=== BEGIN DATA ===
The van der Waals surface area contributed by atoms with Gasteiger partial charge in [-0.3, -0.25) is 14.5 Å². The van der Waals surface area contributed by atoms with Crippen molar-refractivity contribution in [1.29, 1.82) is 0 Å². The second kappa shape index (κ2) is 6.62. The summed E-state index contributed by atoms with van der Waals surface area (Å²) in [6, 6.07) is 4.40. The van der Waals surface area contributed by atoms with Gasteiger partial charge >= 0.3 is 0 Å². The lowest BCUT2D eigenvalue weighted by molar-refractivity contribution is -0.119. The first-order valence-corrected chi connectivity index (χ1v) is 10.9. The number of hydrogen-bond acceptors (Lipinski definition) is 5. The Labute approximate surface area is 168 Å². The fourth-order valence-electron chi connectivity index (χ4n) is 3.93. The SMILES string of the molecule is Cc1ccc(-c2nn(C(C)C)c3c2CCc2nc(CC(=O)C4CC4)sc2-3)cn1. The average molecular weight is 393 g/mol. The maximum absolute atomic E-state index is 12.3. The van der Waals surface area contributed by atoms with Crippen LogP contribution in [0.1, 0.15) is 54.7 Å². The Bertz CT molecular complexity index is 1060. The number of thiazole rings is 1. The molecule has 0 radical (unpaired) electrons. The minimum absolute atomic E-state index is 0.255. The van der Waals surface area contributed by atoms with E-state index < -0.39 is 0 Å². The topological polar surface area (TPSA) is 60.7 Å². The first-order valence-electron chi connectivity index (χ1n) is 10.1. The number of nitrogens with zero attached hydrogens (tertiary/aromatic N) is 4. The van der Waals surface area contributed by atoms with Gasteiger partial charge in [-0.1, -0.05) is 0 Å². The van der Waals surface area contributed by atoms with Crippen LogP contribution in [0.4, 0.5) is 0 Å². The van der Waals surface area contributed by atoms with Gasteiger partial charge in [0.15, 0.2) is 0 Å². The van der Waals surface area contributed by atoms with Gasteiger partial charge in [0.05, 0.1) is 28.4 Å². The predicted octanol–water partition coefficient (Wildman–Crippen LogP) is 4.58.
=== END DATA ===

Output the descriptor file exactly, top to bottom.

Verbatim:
The van der Waals surface area contributed by atoms with Gasteiger partial charge in [-0.3, -0.25) is 14.5 Å². The van der Waals surface area contributed by atoms with Crippen molar-refractivity contribution in [1.29, 1.82) is 0 Å². The second kappa shape index (κ2) is 6.62. The summed E-state index contributed by atoms with van der Waals surface area (Å²) in [6, 6.07) is 4.40. The van der Waals surface area contributed by atoms with Gasteiger partial charge >= 0.3 is 0 Å². The lowest BCUT2D eigenvalue weighted by molar-refractivity contribution is -0.119. The first-order valence-corrected chi connectivity index (χ1v) is 10.9. The number of hydrogen-bond acceptors (Lipinski definition) is 5. The Labute approximate surface area is 168 Å². The fourth-order valence-electron chi connectivity index (χ4n) is 3.93. The SMILES string of the molecule is Cc1ccc(-c2nn(C(C)C)c3c2CCc2nc(CC(=O)C4CC4)sc2-3)cn1. The average molecular weight is 393 g/mol. The maximum absolute atomic E-state index is 12.3. The van der Waals surface area contributed by atoms with Crippen LogP contribution in [0.1, 0.15) is 54.7 Å². The Bertz CT molecular complexity index is 1060. The number of thiazole rings is 1. The molecule has 0 radical (unpaired) electrons. The minimum absolute atomic E-state index is 0.255. The van der Waals surface area contributed by atoms with E-state index < -0.39 is 0 Å². The topological polar surface area (TPSA) is 60.7 Å². The first-order valence-electron chi connectivity index (χ1n) is 10.1. The number of nitrogens with zero attached hydrogens (tertiary/aromatic N) is 4. The van der Waals surface area contributed by atoms with Gasteiger partial charge in [-0.1, -0.05) is 0 Å². The van der Waals surface area contributed by atoms with Crippen LogP contribution in [0.4, 0.5) is 0 Å². The van der Waals surface area contributed by atoms with Gasteiger partial charge in [0.15, 0.2) is 0 Å². The van der Waals surface area contributed by atoms with Gasteiger partial charge in [0.05, 0.1) is 28.4 Å². The predicted octanol–water partition coefficient (Wildman–Crippen LogP) is 4.58.